« Party over Country, Over Self, Over Everything That's Holy | Main | Sharpton in Crawford »


Lady and I are planning on heading down. So is Josh from skaroff.com/blog. We should get a huge crew down there marching together from the area.

Riggs from It's My Country Too is going too. Marching together is a great idea.

Minor nit: just because Black Bloc nihilists call themselves "anarchists" doesn't mean that that's what they are. Some of the anarchists in the crowd, myself included, think they're silly kids playing dangerous testosterone games.

Chris: Sorry. What I don't know about the anarchist movement and it's various splinter groups runs deep and wide. My mistake is a good example of what the people opposed to marching are afraid will happen to their message when the corporate media lets photos of the more fringe elements of the crowd represent the movement. I'm hoping that blogs and other alternative media, as well as an energized base that works to overturn that impression, will stem the tide of misinformation at least a little bit. It worked here ;)

Oh, no apology necessary. You're absolutely right, and I was just kvetching over common semantics.

I figure if someone as combative as Chomsky is reluctant to call himself an anarchist because of just that misunderstanding, then it's really past time for us to get a different PR guy.

Yes, yes, and yes! You are so good! This is exactly what it's supposed to be about. We have become so cursed with hive mentality that even the so-called "free thinkers" of the liberal end of the spectrum are always looking over their shoulders to see if anyone thinks they're pushing the envelope a little too far. The people who were finally able to influence change weren't the timid ones who worried about how the PR was going... they were the ones who held a vision in their minds, who were pushed almost against their will by their conscience to stand by that vision and make it known to the rest of the world, and suffer whatever humiliations and oppositions they encountered because of it, not because they believed they were holier-than-thou, but because they loved that vision and believed it was right, and they simply couldn't do anything other than stand by it. This is what the reactionaries mean when they say Democrats/liberals have no values---because they see many of the people who espouse our vision forever testing the waters and making sure they aren't leaping the fence of acceptable behavior and ideas. Do you think Nelson Mandela would have made any impact if he was worried about how his ideas were playing in the depths of racist hearts or whether too many "weirdos" were hitching their wagons to his train? He knew what mattered, and he never lost that vision.

This is what we must do.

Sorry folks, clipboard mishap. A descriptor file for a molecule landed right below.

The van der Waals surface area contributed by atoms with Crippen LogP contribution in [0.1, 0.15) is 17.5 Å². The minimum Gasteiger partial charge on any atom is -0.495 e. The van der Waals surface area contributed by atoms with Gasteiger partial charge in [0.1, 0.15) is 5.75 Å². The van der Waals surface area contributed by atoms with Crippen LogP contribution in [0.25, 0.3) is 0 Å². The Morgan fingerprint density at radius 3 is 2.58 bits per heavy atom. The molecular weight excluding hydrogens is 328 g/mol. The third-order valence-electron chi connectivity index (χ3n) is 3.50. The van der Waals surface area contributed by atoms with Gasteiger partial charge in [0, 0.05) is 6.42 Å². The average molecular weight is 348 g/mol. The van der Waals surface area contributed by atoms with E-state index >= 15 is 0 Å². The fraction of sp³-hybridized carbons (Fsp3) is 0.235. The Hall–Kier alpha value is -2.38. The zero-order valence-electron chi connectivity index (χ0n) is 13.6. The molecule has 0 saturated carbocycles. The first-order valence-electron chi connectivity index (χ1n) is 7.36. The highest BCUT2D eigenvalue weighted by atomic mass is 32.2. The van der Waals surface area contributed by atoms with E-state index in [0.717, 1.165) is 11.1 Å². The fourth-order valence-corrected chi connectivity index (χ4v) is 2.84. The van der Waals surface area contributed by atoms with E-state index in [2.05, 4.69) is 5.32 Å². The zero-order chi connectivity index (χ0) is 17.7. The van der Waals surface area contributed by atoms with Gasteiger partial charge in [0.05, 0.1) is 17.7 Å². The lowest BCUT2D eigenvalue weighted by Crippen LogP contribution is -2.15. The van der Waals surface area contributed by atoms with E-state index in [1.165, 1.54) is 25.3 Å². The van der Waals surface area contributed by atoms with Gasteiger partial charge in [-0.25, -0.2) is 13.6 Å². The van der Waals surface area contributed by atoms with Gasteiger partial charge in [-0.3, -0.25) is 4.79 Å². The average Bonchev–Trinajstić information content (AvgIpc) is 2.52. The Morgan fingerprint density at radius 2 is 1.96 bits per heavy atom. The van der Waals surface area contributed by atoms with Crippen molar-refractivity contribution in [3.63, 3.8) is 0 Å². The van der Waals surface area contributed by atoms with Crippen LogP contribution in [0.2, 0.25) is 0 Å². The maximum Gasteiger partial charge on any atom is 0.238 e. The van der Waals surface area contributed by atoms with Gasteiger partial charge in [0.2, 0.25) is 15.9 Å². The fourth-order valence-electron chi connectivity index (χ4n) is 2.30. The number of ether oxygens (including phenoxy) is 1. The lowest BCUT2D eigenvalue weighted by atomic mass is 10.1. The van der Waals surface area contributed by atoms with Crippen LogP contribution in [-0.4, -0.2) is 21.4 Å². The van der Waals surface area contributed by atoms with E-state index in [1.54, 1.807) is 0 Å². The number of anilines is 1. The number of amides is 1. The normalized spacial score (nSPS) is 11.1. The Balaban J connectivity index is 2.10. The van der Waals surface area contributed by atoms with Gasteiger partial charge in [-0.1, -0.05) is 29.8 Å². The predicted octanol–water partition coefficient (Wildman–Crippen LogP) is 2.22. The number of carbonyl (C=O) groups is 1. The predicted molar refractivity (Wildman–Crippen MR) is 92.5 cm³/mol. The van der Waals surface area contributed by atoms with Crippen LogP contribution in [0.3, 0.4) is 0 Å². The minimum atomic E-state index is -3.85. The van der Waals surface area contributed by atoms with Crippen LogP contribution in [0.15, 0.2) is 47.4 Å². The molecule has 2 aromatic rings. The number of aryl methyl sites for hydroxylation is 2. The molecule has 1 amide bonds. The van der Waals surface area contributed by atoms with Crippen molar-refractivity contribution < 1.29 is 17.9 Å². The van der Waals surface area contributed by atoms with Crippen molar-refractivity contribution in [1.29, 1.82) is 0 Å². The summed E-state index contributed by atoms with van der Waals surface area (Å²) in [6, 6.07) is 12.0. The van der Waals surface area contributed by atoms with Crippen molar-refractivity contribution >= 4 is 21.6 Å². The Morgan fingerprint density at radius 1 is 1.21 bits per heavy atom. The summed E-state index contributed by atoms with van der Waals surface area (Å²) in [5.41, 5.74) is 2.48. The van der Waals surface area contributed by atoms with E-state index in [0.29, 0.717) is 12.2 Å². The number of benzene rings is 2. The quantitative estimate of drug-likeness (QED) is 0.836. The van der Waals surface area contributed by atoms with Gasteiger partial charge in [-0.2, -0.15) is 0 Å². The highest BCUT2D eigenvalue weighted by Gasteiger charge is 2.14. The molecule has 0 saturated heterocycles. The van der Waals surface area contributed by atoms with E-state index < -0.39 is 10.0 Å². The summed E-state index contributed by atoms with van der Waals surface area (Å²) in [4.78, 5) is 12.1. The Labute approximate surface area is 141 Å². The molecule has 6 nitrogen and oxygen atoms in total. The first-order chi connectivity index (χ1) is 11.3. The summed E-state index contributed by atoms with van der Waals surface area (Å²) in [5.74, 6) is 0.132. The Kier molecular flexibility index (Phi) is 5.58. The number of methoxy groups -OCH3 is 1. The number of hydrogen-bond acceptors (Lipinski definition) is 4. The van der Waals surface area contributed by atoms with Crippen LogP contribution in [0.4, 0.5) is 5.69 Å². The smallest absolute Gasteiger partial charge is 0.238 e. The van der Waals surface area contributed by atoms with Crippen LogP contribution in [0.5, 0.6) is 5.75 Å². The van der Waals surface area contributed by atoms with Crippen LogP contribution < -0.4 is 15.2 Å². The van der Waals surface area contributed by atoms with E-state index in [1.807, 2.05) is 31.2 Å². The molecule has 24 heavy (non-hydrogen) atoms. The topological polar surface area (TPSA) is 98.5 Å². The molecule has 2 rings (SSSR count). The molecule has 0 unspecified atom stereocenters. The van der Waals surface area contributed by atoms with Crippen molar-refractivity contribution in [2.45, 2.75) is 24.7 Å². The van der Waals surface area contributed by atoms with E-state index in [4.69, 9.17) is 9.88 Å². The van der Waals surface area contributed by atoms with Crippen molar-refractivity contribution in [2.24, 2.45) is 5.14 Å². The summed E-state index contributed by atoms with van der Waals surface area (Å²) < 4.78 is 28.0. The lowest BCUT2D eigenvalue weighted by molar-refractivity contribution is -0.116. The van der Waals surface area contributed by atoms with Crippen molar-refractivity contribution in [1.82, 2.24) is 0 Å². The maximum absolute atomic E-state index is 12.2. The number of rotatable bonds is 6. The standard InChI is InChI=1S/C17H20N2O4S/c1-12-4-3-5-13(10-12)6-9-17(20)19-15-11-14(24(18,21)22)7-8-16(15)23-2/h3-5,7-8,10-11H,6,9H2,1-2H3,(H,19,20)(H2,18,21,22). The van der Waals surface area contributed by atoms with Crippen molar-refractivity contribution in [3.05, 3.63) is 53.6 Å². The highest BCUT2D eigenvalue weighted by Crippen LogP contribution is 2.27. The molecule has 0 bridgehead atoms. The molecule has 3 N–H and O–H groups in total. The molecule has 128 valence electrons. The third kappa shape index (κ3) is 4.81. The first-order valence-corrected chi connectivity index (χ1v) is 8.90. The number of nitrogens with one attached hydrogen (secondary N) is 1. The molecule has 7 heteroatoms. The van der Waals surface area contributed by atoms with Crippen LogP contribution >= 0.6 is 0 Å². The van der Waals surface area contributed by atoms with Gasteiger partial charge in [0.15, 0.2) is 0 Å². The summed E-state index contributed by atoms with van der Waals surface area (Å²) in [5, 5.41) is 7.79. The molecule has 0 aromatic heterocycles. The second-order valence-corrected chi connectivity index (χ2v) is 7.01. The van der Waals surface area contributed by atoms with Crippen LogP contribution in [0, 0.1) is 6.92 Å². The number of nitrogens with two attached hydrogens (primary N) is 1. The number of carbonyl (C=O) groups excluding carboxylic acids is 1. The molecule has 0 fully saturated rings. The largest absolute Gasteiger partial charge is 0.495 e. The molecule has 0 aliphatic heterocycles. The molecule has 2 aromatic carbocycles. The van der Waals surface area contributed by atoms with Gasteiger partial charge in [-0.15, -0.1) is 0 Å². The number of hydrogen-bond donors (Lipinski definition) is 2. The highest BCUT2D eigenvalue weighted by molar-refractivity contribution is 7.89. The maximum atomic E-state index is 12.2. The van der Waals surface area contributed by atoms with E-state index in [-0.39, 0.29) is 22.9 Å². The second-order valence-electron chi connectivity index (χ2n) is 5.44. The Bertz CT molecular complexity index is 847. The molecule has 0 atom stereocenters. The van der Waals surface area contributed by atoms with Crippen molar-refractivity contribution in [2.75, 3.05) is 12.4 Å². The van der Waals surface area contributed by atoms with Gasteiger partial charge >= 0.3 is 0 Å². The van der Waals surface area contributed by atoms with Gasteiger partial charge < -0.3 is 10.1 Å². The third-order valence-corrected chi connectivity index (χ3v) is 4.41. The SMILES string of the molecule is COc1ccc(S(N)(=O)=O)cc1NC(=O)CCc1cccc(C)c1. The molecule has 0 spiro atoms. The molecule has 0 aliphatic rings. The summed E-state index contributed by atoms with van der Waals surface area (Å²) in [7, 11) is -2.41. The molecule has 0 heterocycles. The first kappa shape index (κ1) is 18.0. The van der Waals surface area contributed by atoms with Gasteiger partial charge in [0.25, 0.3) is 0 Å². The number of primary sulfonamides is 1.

---Riggsveda, from an alien computer

"I've been struggling to put together a grand unified theory of protest politics for a while"

One of the themes I'm seeing in what you said is the contrast of party political power with the power of changing attitudes.

And ...

And I've been failing.

You're right about the party vs. popluar action when it comes to changing attitudes. The corporate parties are interested only in the status quo. And this part was interesting wasn't it:

Their tactic was to hold the party in power (the Democrats) responsible for failure to pass the amendment -- and they urged women who could to vote against Democrats. NAWSA leaders condemned the policy, saying pro-suffrage politicians were in both parties.

especially in light of NARAL and the RI Senate race.

It seems to me that if you look at the sort of advancements made by "progressive" voices in history they are generally not made by supporting a party, working to get that party elected and then having that party pass the legislation you wanted.

At the time of granting blacks the vote it was the Republican party that was championing that cause and the question among those progressives was whether to lobby for the women to have the vote at the same time or whether this would put more people off and cause neither group to have the vote. I think the argument that the vote really was necessary for blacks as a matter of political power, but not for women, had merit. However I'm not sure that the end decision to reject lobbying for women's vote alongside the vote for blacks at the time worked out in the end too well because of the longer term and the fact that it was felt that it would only be a few more years before women got the vote and it stretched out to many more decades.

You could see that as another question of whether to go for the politically acceptable or the long term view. I am beginning to think the long term view is better every single time.

In defense of the Black Bloc, sometimes having them around can be useful. Without their barrier-breaking presence at the 2000 coronation inauguration protests, we would have never made it out onto Pennsylvania Ave.